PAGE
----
Right now it’s a hot job market, which makes helping others to manage their careers even more important. One (more) of the challenges of the increased pace and amount of work that mystifyingly continues post-COVID is finding the time to help others do this, and yet it couldn’t be a better time to provide this support.
There may be plenty of career opportunities and choices available now – will you retain the right people, and will they make the right choices not just for today but also for their future?
As CEOs seek to stem the tide of resignations, deal with so-called ‘quiet quitting’ and increased employee demands, take the time to dig beneath the surface to satisfy yourself that you are providing the kind of support that people appreciate by adding value to their career development and progress.
As a younger leader I was always interested in hearing the career journeys of senior leaders: and younger leaders still seek this kind of understanding. Giving people access to your career story, articulating how you managed your career and identifying the factors for your success breaks down barriers while providing useful career advice.
But this is something to avoid: many senior leaders label their career moves and successes as unplanned and opportunistic. Even if it is how it went, it gives the impression that all it takes is talent to succeed. We know that just isn’t so. It’s a matter of reflecting on what happened and why, the key relationships and the contextual factors that supported your rise. Make it humble, yes, but also provide some clarity about what people can do.
Career management is beset by a series of paradoxes. It’s helpful to start by understanding what they are:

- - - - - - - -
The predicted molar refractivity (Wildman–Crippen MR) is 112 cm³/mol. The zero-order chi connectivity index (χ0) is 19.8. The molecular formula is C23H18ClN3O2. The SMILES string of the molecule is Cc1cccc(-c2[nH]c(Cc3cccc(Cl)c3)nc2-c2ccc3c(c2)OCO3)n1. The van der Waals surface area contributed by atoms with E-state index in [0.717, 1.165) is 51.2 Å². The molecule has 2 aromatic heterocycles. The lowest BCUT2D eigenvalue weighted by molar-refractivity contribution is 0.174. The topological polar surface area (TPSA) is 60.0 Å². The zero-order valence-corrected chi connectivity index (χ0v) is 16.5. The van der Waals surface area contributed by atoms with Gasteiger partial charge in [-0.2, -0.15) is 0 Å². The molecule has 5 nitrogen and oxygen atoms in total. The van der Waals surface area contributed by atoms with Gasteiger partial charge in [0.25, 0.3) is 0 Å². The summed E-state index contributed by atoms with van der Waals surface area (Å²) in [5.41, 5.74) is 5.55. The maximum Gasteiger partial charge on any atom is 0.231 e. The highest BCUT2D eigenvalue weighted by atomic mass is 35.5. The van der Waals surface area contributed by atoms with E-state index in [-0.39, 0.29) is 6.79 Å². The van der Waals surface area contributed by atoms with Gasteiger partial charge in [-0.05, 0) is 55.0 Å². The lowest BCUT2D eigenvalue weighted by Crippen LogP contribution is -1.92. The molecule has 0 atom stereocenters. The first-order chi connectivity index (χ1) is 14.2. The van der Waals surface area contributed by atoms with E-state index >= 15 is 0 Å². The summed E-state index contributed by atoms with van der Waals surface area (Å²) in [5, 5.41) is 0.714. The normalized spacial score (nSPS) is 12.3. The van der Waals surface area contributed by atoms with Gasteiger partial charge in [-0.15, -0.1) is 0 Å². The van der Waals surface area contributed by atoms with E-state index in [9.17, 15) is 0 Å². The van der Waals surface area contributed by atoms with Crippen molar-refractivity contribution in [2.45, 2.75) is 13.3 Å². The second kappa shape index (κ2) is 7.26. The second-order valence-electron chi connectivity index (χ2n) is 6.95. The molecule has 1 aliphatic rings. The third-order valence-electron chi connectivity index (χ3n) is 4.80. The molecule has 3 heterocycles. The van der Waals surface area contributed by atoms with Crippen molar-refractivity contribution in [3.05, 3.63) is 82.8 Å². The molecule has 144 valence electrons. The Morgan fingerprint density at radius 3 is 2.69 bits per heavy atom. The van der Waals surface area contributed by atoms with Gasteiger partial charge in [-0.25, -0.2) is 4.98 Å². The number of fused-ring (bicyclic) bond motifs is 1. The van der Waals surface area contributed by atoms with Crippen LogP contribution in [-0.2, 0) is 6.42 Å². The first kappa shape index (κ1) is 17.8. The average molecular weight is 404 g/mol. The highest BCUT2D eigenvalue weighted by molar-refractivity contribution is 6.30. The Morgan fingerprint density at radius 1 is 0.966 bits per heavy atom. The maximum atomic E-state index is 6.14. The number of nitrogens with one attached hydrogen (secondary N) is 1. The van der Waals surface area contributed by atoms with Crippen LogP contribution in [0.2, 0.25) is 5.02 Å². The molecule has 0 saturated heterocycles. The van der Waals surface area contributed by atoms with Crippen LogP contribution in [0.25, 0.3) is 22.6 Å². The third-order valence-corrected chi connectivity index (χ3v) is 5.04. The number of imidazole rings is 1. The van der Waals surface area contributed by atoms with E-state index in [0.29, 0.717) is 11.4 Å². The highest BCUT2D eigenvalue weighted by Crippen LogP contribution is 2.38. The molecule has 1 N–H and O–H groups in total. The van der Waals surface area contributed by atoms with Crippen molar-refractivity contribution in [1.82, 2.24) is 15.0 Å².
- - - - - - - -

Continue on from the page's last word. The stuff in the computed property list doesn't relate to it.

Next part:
- Opportunity and planning – it’s about both, and the clearer you are about what you want, the easier it is to make the most of the opportunities that may come your way.
- Ambition and talent – they are not the same thing, although they are often treated as if they were. One of the biggest mistakes organisations make when identifying emerging talent and hiring is to choose ambition over talent. Ambition, and affinity bias, often helps people to stand out, meaning more opportunities come their way. Talent may sit quietly in the corner and be taken for granted or ignored. Pay more attention to talent and less to ambition.
- Identity and reputation – how individuals see themselves is not necessarily how others see them. The two perspectives need to be aligned. Helping others to do accurate and realistic self-assessments of their talent will help, and ensuring the organisation does the same will go even further.
- Activity and reflection – when people think of their careers they often think of the next course to do. While undertaking learning activities is indeed critical, activity should be balanced with deep reflection. Developing a regular reflection practice, such as journalling, will bolster learning, as well as keep career management intentions front of mind.
- Jobs and achievements – a career isn’t just about job titles, although we often default to thinking it is. Not everyone wants to be CEO of a large listed company, but most people do want to feel a sense of fulfilment and achievement. Focusing on important achievements is a more flexible and fulfilling way to think about future career goals.
- Ladder and lattice – most organisations now operate with relatively flat structures and the metaphor of a career as a ladder is pretty outdated. Even in its heyday, I think the ladder was something available to a select few. The idea of a career lattice seems to make more sense. Not everyone wants to get to the top, and that’s good, because there isn’t the room for it! Broadening out skills and experiences is important for both future success at level, as well as contributing to success at more senior levels.